I made this for our first day of spring blizzard. Because in New England, we have a first day of spring blizzard, right? Basically, it’s a bunch of what I’d consider staple ingredients that I nearly always have in the house, spiced up with a small amount of spicy sausage I had leftover and froze.
So it’s a veg-forward, but not vegetarian, dish. If you wanted to make it vegan, leave out the sausage, make sure you use vegetable broth, and up the spices by a good bit (add some hot sauce, if that’s your thing).
This was a great soup/stew for that week where it was a little cold in the mornings and merely chilly at noon. It’s warm and warming, but it is also rather light. Serve with or without rice.
3.5-4cupssoup stockvegetable or chicken, your preference
1 1/4teaspoonsseafood seasoningI used Penzey's Chesapeake Bay
15ouncesnavy beans, cooked(drained and rinsed if canned)
1/2+cupandouille sausage, chopped(make sure this is safe for you), also, optional if you want to make it vegan
In a large stock pot over medium heat, add the onion, olive oil, and salt, stirring well. You may need more olive oil if you are using a larger pot than I did, or one with a "stickier" surface.
When the onion begins to brown, add the rest of the ingredients in the order listed. Between each addition, pause to stir well. When adding the garlic, give it an extra minute -- add more when you can smell the garlic cooking.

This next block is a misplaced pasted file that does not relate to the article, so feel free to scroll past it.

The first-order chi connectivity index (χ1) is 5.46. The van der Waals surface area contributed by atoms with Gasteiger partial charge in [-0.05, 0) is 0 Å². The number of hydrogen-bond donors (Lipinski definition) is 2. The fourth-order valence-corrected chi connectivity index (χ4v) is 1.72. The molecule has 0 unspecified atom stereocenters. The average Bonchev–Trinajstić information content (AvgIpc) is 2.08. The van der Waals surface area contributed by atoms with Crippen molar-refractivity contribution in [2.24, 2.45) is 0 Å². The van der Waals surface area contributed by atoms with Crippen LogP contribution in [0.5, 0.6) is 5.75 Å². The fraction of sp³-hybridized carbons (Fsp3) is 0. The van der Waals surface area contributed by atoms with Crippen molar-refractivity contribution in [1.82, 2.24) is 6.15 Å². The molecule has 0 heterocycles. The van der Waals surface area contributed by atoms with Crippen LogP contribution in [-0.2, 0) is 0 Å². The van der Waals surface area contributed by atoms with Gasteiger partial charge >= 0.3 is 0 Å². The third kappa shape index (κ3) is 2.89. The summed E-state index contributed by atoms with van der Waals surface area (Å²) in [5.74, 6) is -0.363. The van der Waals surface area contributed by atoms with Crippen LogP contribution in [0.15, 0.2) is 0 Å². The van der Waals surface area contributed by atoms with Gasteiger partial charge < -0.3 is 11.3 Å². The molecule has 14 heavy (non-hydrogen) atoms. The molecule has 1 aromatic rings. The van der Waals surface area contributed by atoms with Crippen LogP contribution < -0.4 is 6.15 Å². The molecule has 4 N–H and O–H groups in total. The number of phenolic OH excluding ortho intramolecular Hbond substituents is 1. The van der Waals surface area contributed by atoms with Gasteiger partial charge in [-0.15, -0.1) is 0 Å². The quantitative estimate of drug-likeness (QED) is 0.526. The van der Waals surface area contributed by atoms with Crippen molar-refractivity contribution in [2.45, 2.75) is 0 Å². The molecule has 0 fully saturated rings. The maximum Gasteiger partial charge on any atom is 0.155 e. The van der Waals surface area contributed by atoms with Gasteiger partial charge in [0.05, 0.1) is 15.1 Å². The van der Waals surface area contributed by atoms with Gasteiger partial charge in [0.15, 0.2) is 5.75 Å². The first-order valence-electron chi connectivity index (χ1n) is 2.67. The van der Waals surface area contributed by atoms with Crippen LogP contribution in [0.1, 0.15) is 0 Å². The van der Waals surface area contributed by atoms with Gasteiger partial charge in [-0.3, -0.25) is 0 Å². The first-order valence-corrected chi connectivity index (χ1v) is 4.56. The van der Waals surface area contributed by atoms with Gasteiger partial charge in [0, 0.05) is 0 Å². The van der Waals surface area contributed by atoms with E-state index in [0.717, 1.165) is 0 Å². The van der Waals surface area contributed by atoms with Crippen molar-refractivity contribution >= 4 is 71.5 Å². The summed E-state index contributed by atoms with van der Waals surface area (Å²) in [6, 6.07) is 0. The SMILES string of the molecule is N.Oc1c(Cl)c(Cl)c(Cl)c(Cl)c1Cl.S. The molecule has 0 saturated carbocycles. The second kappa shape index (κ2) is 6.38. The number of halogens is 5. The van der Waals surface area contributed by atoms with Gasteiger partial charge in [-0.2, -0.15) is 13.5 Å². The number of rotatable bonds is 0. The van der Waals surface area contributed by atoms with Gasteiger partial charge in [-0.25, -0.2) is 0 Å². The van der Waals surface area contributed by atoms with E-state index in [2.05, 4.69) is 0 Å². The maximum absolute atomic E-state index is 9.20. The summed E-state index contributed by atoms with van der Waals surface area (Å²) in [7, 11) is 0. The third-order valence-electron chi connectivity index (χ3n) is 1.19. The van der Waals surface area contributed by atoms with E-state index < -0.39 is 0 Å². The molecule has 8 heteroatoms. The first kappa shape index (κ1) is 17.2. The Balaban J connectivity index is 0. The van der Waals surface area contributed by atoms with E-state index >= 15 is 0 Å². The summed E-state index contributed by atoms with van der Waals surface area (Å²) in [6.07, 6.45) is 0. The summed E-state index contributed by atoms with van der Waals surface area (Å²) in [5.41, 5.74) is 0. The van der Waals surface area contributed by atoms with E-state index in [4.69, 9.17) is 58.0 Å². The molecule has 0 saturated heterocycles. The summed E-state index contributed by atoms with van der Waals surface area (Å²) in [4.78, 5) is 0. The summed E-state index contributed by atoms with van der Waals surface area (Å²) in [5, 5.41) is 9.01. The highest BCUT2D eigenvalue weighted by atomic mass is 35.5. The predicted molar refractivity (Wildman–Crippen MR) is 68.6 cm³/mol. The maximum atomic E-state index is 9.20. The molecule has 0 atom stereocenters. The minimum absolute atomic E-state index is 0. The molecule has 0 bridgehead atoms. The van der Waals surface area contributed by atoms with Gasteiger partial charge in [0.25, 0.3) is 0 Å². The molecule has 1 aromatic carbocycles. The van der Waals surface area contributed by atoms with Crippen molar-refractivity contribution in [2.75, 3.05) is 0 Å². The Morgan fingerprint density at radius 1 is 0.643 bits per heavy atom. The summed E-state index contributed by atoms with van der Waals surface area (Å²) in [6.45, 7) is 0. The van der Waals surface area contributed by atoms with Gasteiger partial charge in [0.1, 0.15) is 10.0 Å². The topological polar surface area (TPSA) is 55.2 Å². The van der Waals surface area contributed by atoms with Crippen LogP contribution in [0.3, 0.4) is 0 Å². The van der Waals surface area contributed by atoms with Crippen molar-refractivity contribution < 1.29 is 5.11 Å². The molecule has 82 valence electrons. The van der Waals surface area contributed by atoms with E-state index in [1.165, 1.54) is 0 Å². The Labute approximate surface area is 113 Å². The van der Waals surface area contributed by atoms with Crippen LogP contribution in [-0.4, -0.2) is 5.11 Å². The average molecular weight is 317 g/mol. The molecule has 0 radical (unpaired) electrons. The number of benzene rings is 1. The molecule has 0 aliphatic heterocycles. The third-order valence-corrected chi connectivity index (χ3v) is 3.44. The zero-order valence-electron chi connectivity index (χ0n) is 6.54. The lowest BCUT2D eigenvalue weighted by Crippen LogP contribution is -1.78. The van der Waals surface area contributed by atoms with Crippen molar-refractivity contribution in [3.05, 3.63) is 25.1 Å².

When all of your ingredients have been added, cover the pot and let it come to a boil. Texture-wise, letting it come to a boil from medium heat seems to turn out a less mushy stew than turning the heat up to high.
Once you've reached boiling, turn the heat down to low (but still simmering) and remove the lid. Cook 10-15 minutes, stirring occasionally, until the sweet potato is soft.
This is really good served over rice, which will stretch the number of servings, but is also great alone.
If you plan to leave out the sausage for a vegan version, add more of the seafood seasoning and a pinch of cayenne or a few dashes of hot sauce to get the warming heat of the spicy sausage. It's there for flavor, not protein.